29 Nov 2018

Barring of Huawei: NZ feels squeeze in clash of the titans

8:51 pm on 29 November 2018

Trade and national security interests are at stake as China and US remain in dispute.

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Photo: AFP

New Zealand may find it impossible to please two cherished allies and resolve the clash between national security requirements and trade interests, warn security analysts.

The Government Communications Security Bureau has rejected Spark's bid to use equipment provided by Huawei for the rollout of its new 5G cellphone networks, saying it would raise "significant security risks".

Cyber security expert Tom Uren from the Australian Strategic Policy Unit said Huawei represented an elevated risk because China was "voracious" when it came to cyber espionage, hoovering up government secrets and intellectual property.

And Chinese companies were much more "beholden" to their government.

"The rhetoric in China is about civil-military fusion and in the last couple of years they have enacted laws that say individuals and corporations must cooperate with national intelligence work."

Making the links between government and business explicit has fuelled international fears that China is out to steal other countries' intellectual property, he said.

In 2012 the company was excluded from Australia's National Broadband Network.

Both the United States and Australia have banned Huawei from involvement in their 5G networks.

The British Government , which only belatedly realised the potential threat posed by Huawei, set up a cyber security testing centre instead.

Dr Uren said the country's oversight reports have become "increasingly grim" over the last four years in the face of rising cyber attacks.

"The chances that we could take that model and be happy with it in a year or two seems pretty remote."

The Minister responsible for the GCSB, Andrew Little, denied the decision was based on the fact Huawei was a Chinese company.

Spark still had a chance to "mitigate" the risks identified, he said.

"There's a range of factors the GCSB considers that are classified, but what I can say is that the focus of the GCSB inquiry is the specific proposed technology that a New Zealand company wants to introduce. That's what they look at, that's how they make their assessment."

A United States Defence official, who declined to be named, told RNZ there was "no doubt that China has ulterior motives".

"I would be concerned about any technology being turned over to an authoritarian state.

"If the deal had gone ahead it would definitely be something we would want to discuss with the New Zealand Government."

Foreign Affairs Minister Winston Peters declined to say whether there had been pressure from New Zealand's Five Eyes allies.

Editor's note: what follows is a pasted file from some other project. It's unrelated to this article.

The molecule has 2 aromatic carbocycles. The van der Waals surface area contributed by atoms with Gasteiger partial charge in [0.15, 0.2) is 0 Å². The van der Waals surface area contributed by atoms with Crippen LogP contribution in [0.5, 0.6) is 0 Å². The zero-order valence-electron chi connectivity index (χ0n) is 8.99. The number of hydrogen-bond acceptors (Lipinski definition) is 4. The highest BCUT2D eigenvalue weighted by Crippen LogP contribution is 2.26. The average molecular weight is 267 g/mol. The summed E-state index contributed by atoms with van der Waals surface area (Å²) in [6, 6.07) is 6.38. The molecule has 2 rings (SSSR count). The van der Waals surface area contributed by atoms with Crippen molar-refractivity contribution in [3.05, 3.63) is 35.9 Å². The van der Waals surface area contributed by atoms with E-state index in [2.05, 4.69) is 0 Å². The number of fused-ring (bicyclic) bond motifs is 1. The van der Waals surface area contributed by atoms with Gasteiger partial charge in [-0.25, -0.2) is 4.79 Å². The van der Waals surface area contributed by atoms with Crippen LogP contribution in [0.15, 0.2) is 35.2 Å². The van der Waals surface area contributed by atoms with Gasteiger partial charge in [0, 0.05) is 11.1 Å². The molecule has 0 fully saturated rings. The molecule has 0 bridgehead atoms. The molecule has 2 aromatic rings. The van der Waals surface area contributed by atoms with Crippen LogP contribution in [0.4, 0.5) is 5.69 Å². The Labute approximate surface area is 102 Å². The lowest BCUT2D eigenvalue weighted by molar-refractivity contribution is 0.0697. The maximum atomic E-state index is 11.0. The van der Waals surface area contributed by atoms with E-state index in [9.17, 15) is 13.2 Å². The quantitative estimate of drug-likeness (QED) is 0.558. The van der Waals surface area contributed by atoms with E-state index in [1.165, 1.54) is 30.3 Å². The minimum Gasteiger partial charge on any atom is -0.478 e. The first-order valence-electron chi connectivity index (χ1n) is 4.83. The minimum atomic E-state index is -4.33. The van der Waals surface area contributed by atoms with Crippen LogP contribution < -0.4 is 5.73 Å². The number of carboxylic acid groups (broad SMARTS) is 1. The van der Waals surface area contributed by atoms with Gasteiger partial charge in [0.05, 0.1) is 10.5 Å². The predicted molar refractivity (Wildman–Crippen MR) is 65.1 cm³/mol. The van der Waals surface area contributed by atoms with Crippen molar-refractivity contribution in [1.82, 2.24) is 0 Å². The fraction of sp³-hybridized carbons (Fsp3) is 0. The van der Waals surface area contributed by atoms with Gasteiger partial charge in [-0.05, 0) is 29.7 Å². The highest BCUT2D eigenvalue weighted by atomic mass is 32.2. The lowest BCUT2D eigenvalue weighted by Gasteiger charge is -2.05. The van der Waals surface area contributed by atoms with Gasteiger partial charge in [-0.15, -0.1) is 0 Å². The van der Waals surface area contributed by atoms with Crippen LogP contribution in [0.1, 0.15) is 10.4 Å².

"The Chinese will be fully aware of a process whereby an intelligence agency like the GCSB might have a view. They have similar views on matters like that."

He said he would getting in touch with his Chinese counterparts to do his best to "correct the media's erroneous impression".

International security expert Marc Lanteigne from the Centre for Defence and Security Studies at Massey said the government ran the risk of being "caught in the crossfire" of the trade war going on between China and the United States.

"New Zealand does have security commitments with Five Eyes and is obviously very concerned about following that relationship.

"On the other hand, New Zealand does very much put a great deal of stock on Chinese trade. It wants trade with China to remain strong and robust.

"So how to reconcile those particular policies? That's the big question."

A spokesperson for Internet New Zealand, Andrew Cushen said New Zealanders cannot know all the reasons behind the GCSB's decision.

"That doesn't mean that it isn't important that these risks are being assessed and making sure that these are networks that New Zealanders can trust.

"The GCSB is asking us to take that answer on faith, and simply put, it's a good job that we at least have these checks being done."

Spark considers its options after knockback

In a written statement, Spark said it was reviewing the detailed reasoning behind the GCSB decision and would "consider what further steps to take".

It said it would welcome any opportunity to achieve a different decision.

Spark is confident it will meet its self-imposed 2020 deadline for the 5G rollout in time for the America's Cup.

Huawei New Zealand said it had not received any formal notification from the GCSB or any government ministers.

Its deputy managing director Andrew Bowater said "in the interests of natural justice and fairness", Huawei was seeking an urgent meeting with the relevant Ministers and officials to understand the Government's position and get clarification of the process.

"There has been no evidence of wrongdoing by Huawei presented and we strongly reject the notion that our business threatens New Zealand in any way. We deserve the opportunity to have our voice heard and to address any concerns in good faith," he said.

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